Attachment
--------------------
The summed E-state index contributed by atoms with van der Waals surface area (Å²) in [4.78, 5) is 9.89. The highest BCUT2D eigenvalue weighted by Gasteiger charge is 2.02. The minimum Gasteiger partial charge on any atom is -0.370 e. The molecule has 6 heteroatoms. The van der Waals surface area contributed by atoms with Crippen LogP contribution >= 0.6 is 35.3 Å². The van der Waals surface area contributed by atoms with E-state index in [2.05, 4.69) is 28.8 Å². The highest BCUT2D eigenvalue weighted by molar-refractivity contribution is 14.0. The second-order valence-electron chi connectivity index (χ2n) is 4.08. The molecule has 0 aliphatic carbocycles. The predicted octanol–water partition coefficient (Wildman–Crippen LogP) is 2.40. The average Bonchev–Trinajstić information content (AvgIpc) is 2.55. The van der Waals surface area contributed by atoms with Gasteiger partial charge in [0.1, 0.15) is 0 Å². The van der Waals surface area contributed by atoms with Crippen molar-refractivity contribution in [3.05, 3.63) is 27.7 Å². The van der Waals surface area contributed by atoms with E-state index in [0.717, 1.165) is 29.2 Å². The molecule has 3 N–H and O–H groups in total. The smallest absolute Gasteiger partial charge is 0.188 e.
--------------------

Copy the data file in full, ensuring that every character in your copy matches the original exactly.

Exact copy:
The summed E-state index contributed by atoms with van der Waals surface area (Å²) in [4.78, 5) is 9.89. The highest BCUT2D eigenvalue weighted by Gasteiger charge is 2.02. The minimum Gasteiger partial charge on any atom is -0.370 e. The molecule has 6 heteroatoms. The van der Waals surface area contributed by atoms with Crippen LogP contribution >= 0.6 is 35.3 Å². The van der Waals surface area contributed by atoms with E-state index in [2.05, 4.69) is 28.8 Å². The highest BCUT2D eigenvalue weighted by molar-refractivity contribution is 14.0. The second-order valence-electron chi connectivity index (χ2n) is 4.08. The molecule has 0 aliphatic carbocycles. The predicted octanol–water partition coefficient (Wildman–Crippen LogP) is 2.40. The average Bonchev–Trinajstić information content (AvgIpc) is 2.55. The van der Waals surface area contributed by atoms with Gasteiger partial charge in [0.1, 0.15) is 0 Å². The van der Waals surface area contributed by atoms with Crippen molar-refractivity contribution in [3.05, 3.63) is 27.7 Å². The van der Waals surface area contributed by atoms with E-state index in [0.717, 1.165) is 29.2 Å². The molecule has 3 N–H and O–H groups in total. The smallest absolute Gasteiger partial charge is 0.188 e.